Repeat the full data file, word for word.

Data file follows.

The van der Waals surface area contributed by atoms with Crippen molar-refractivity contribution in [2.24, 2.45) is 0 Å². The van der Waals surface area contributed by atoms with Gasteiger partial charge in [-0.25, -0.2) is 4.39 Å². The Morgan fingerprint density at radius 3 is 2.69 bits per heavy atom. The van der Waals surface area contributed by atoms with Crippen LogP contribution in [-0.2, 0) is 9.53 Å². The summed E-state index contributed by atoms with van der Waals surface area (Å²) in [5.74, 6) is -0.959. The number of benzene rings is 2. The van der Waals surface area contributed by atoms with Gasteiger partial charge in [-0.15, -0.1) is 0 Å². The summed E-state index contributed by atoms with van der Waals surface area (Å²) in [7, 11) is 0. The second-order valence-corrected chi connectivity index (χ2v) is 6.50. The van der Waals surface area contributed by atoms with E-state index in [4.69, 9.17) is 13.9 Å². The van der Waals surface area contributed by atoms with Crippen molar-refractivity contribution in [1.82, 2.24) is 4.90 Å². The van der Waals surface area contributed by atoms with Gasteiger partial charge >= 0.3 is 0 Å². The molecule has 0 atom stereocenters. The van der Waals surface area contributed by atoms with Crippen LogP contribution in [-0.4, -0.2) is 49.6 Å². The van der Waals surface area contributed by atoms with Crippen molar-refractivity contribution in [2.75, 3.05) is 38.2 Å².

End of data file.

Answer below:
The van der Waals surface area contributed by atoms with Crippen molar-refractivity contribution in [2.24, 2.45) is 0 Å². The van der Waals surface area contributed by atoms with Gasteiger partial charge in [-0.25, -0.2) is 4.39 Å². The Morgan fingerprint density at radius 3 is 2.69 bits per heavy atom. The van der Waals surface area contributed by atoms with Crippen LogP contribution in [-0.2, 0) is 9.53 Å². The summed E-state index contributed by atoms with van der Waals surface area (Å²) in [5.74, 6) is -0.959. The number of benzene rings is 2. The van der Waals surface area contributed by atoms with Gasteiger partial charge in [-0.15, -0.1) is 0 Å². The summed E-state index contributed by atoms with van der Waals surface area (Å²) in [7, 11) is 0. The second-order valence-corrected chi connectivity index (χ2v) is 6.50. The van der Waals surface area contributed by atoms with E-state index in [4.69, 9.17) is 13.9 Å². The van der Waals surface area contributed by atoms with Crippen molar-refractivity contribution in [1.82, 2.24) is 4.90 Å². The van der Waals surface area contributed by atoms with Gasteiger partial charge >= 0.3 is 0 Å². The molecule has 0 atom stereocenters. The van der Waals surface area contributed by atoms with Crippen LogP contribution in [-0.4, -0.2) is 49.6 Å². The van der Waals surface area contributed by atoms with Crippen molar-refractivity contribution in [2.75, 3.05) is 38.2 Å².